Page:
Min-Yoon Park

Entering Class - 2013

E-MAIL: park1133@umn.edu

Undergraduate Institution And Major:

  • Yonsei University (South Korea), B.S. in Biology, 2009
  • Yonsei University (South Korea), M.S. in Systems Biology, 2011

Graduate Advisor:
Matthew Chafee, Ph.D., Department of Neuroscience

Thesis Committee Members:

Description Of Graduate Research:
Categorization is the ability to classify objects or ideas into certain groups depending on their common properties. Categorization can be a simple object classification depending on their own features, absolute categorization, or can be an abstract concept classification depending on various relationships between objects, relational categorization. Because relational categorization requires understanding relationships between objects based on their absolute features, for instance, location (right/left, above/below) or size(bigger/smaller), it is an essential cognitive function that allows us to predict future status, to infer, to make decisions, and to acquire knowledge. In spite of its fundamental importance, most of categorization studies have focused on absolute categorization. We have little understanding how the brain learns relational categories and how the brain uses the learned relational categories to predict future status or to make decisions. To approach these questions, my research will relate psychometric and neurometric functions in relational categorization to confirm that the neural signals encode the actual relationships between objects. Also, we will contrast categorization representation in prefrontal cortex under passive and active categorization conditions to determine the influence of the requirement for operant response on category representation. Furthermore, we will characterize how feature dimensions relevant to different categorization rules are selectively encoded by prefrontal neurons. Lastly, we will isolate neural correlates to predict sensory changes based on the learned relational categories in prefrontal circuits.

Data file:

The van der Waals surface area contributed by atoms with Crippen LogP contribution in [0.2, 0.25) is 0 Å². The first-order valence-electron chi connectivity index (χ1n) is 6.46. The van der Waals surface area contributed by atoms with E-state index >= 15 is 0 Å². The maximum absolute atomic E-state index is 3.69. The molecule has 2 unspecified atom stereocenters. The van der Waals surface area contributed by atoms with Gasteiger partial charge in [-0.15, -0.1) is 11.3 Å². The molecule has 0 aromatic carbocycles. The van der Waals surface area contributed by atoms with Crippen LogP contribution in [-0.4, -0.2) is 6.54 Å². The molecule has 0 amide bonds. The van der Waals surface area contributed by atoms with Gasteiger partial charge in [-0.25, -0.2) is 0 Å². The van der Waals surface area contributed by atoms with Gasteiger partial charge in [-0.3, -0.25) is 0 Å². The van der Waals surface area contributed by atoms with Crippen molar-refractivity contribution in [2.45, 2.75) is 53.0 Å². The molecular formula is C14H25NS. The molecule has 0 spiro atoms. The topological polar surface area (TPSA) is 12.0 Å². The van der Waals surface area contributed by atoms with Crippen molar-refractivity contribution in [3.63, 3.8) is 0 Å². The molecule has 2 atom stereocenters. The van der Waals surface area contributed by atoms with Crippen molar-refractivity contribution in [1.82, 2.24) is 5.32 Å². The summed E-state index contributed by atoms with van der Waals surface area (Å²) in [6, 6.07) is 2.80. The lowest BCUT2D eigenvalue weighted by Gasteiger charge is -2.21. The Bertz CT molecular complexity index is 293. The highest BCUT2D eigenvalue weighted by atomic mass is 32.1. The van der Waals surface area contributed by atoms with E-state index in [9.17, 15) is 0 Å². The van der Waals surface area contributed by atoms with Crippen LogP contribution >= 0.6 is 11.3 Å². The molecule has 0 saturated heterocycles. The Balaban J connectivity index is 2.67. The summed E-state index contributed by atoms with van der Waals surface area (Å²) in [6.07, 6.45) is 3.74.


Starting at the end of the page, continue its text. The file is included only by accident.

Research Areas:

  • Behavioral and Cognitive Neuroscience
  • Computational Neuroscience
  • Visual Neuroscience

Graduate Level Awards And Honors:

  • 3M Science and Technology Fellowship, 2013

Professional Presentations:

  • Neural correlates of category learning in the prefrontal-parietal network (2017). University of Minnesota Graduate Program in Neuroscience colloquium series, Minneapolis, MN.
  • Neural encoding of spatial relationships in the prefrontal-parietal network (2016). University of Minnesota Graduate Program in Neuroscience colloquium series, Minneapolis, MN.


Why Did You Choose UMN?
The UMN neuroscience program is one of the biggest neuroscience graduate programs. You can do research in various fields, and there is a wide range of choices of laboratories open to you.

What Advice Would You Give A First Year Graduate Student?
First year is important and very busy because of lab rotations and the amount of studying one has to do. Therefore, time management and prioritization of your to-do list is necessary for success.

Min-Yoon Park